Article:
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Coin Clinic: Doubling value depends on its cause

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By Richard Giedroyc

Bill Fivaz offered handy descriptions of valueless strike (machine) doubling and valuable doubled dies that should help readers distinguish between the two as a follow-up to a Sept. 24 question.
Strike doubling is characterized by the secondary image being flat, low-to-the-field and shelf-like, while the doubled die is raised and rounded, as on the 1955 doubled-die cent. If the coin in question is Mint State or proof, if that doubling is shiny, it is always strike doubled as that effect is damage, raw metal taken from the letters, numbers, etc., when the die twists upon striking the planchet.

Is there a way to measure what is going on in the rare coin market?
Harry Miller likely does the best job of evaluating the market in his weekly “Coin Market at a Glance” section appearing in Numismatic News. The coin market doesn’t draw a large enough audience for it to be covered in major financial publications. Without there being some form of “big board” through which all daily transactions are recorded in a manner similar to how the stock markets operate there is no way to tabulate and evaluate the coin market in a similar manner.

There doesn’t appear to be any consistency in coin prices. One may be increasing, while another is decreasing. Can you explain this?
Not every component of the stock market or commodity market moves in tandem with the overall trend of that market. Some stocks or commodities may decline even when the overall market is appreciating in value. The coin market is no different. A specific date and/or denomination might be increasing while some other area of the coin market might be decreasing.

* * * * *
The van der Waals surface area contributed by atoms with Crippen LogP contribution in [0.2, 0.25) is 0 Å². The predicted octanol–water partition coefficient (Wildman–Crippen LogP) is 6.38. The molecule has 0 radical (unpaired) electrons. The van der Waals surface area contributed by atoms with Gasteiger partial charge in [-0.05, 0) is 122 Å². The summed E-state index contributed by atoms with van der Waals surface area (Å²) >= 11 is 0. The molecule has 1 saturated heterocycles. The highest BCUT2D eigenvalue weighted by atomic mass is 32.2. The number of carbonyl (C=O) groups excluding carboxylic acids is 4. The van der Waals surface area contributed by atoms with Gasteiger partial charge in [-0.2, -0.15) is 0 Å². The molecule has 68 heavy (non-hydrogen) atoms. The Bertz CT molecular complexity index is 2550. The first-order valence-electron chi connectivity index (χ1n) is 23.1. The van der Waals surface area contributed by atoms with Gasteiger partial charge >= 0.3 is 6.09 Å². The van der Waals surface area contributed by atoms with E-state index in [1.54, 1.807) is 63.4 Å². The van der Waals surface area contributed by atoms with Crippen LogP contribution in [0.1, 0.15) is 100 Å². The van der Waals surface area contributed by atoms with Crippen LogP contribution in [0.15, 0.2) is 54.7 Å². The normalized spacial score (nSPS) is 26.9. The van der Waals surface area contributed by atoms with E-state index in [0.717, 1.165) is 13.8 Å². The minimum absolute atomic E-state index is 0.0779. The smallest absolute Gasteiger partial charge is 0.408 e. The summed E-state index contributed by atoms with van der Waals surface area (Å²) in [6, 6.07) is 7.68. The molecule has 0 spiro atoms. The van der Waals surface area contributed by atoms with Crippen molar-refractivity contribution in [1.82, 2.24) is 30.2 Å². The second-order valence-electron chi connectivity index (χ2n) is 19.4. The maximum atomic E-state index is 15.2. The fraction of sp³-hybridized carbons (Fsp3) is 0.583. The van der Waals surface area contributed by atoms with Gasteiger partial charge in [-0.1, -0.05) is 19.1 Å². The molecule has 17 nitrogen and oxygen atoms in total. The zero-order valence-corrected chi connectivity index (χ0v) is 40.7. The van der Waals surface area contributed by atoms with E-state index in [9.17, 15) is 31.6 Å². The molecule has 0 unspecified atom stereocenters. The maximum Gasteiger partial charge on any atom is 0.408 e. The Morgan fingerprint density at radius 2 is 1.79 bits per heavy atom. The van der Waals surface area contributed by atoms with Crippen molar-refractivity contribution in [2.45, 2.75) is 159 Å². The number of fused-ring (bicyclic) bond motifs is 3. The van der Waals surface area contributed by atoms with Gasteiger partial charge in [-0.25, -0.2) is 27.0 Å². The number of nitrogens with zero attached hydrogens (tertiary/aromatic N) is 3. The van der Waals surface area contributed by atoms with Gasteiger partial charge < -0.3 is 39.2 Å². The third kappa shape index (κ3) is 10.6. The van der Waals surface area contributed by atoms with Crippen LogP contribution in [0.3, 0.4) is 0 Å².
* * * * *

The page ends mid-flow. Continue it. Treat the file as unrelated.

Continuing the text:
Would it be possible to have an electronic board at coin shows that would show any changes in the value of coins based on transactions taking place on the bourse floor?
In theory this sounds plausible, but it would be a logistical problem to have dealers reporting each transaction electronically. Would dealers be willing to share information regarding what they just paid to add a coin to their inventory? There is the problem of consistency of transactions as well. What if two likely identical coins sell at different prices, one having been certified while the other was not? The negotiating skills of each individual consumer is not able to be measured either.

Why is it that coin dealers want to pay me less for a Krugerrand or a Canadian hold Maple Leaf coin than for a gold American Eagle? All three are one ounce of gold.
If I were a jewelry maker needing raw gold I would purchase the Krugerrand or the Maple Leaf rather than the gold American Eagle since I can purchase an ounce of gold for less. However, coin and commodity dealers see it differently. The gold American Eagle is significantly more popular with American buyers than are the foreign gold coins. Since the gold American Eagle will sell more quickly a dealer can afford to sell it for more money, which also means the dealer can purchase it for more money. The different velocity of merchandise turnover for each coin type is the answer. Prices are higher for coins dealers know they can sell right away.

I have a gold coin that had been used as a jewelry piece. Is it worth having the coin retooled so it will once more have collector value?
There are businesses that do quality coin restoration and retooling. The problems may have gone away, but the coin will still sell at a discounted price as a repaired coin. The decision regarding whether it is worth having a coin retooled rests with the value of the coin in its present condition, the cost of restoration or retooling and the value the coin will have once it has gone through this procedure.

E-mail inquiries only. Do not send letters in the mail. Send to Giedroyc@Bright.net. Because of space limitations, we are unable to publish all questions.

 

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